|Step 5 and 6 (pink 4,000 and lime green 8,000 grits) were completed and the inside of the shank is now smooth, with a high luster. NO polishing compound was used prior this final pre-finishing step and only the use of rouge will be required to complete the process.
|With the inside of the ring completed, the sides are next. The same progressive procedure will be used. The abrasive film is cut to fit a standard size sanding stick, the PSA backing removed and the film is then applied to the stick. Tip: Use cross sanding techniques. Hold the ring so the sanding can be accomplished in one direction and then turn the ring and sand again. Cross sanding techniques insure flatter surfaces.
|With both sides of the ring now completed, the central flat portion is next. This part of the process begins with burnish filing. The technique of burnish filing calls for a fine cut file (a No. 6 barrette in this case) to be used with forward and backward motion. Usually, filing is done only in the forward direction to cut and remove metal. By dragging the file backwards, the metal is burnished making it smoother.
|The width of the ring between the raised millgrain pattern is 8 millimeters. A sanding stick is custom cut to an 8 millimeter width and the film is applied.
|Step 5 in the process, pink 4,000 grit begins to yield a flat polished surface. There's one more step prior to polishing.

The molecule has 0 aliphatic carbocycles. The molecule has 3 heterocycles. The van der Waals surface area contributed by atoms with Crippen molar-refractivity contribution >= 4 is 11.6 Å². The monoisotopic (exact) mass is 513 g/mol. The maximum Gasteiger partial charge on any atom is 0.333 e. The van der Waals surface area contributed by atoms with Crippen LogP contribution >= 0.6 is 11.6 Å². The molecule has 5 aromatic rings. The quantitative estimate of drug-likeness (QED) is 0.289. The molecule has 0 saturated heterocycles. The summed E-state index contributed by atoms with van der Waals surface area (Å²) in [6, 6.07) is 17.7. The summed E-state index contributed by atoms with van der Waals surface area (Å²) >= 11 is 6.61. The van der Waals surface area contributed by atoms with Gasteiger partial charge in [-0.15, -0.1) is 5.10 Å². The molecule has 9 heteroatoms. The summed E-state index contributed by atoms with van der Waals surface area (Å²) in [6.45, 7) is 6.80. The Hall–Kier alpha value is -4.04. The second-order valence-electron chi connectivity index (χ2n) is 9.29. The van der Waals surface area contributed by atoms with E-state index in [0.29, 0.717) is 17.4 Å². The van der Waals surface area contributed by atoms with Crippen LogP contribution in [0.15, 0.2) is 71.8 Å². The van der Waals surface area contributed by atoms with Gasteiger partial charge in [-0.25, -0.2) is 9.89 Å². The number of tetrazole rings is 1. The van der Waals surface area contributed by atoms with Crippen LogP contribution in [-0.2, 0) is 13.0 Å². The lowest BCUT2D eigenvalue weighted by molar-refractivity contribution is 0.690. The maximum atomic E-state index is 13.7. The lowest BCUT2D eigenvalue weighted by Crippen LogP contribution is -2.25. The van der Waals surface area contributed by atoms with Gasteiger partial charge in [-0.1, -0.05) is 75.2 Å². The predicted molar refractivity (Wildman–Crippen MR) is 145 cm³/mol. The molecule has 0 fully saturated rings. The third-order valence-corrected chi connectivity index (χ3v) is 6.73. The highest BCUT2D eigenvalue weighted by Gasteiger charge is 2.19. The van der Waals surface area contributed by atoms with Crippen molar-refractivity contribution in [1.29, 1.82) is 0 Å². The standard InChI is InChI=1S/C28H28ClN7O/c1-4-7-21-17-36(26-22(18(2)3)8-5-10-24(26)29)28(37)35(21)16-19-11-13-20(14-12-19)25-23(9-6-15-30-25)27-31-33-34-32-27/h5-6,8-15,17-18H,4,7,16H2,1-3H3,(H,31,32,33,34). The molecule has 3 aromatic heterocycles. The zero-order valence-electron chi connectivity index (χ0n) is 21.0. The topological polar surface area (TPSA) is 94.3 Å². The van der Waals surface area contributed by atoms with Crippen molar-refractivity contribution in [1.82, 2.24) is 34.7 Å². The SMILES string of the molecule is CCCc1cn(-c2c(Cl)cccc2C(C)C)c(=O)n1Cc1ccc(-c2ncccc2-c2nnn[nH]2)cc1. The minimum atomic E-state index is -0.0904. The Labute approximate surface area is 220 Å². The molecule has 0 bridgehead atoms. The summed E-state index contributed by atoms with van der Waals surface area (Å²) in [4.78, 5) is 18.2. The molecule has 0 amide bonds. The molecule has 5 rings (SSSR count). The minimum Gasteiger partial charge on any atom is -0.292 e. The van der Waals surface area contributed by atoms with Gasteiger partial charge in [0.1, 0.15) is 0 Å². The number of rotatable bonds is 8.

|The pre-finishing is completed with the six-step abrasive film and the process has taken the metal from granular to a flat luster appearing polished. The band was then polished with white 4,000 grit polishing rouge and followed by using 8,000 grit white rouge. Inside ring polishing buffs were used for polishing the inside of the ring, a medium felt lap was used for the sides and a medium/hard felt lap was used for the top flat surface between the raised millgrain edges. A loose stitched buff was used to give the 950 Pd its luxurious and unmistakable final bright white luster.
Advantages of Using New 950 Palladium Alloys for Fine Jewelry
The following points highlight benefits of using new 950 palladium alloys as compared to white gold or platinum for use with fine jewelrly:
Palladium, like platinum is used in a pure form and is most often alloyed with other platinum group metals like ruthenium.The specific gravity of palladium is similar to white gold and almost half of platinum allowing for bold, expressive design concepts with the luxurious rich look of this lighter, brighter metal.Palladium is naturally bright white and therefore does not require repeated rhodium plating to keep the finished piece white during normal wear.Pre-finishing and polishing palladium requires fewer steps than platinum.Palladium, like platinum is hypo-allergenic.Palladium is malleable and has little or no memory, an advantage for dead-setting of gemstones, hand forming and design fabrication.Luxury jewelry designers have discovered the versatility and classic appeal of palladium to be elemental in the creation of their finest gemstone suites and one-of-a-kind pieces.
By Mark and Lainie Mann Copyright © Mark Mann 2006
Photographs by Mark B. Mann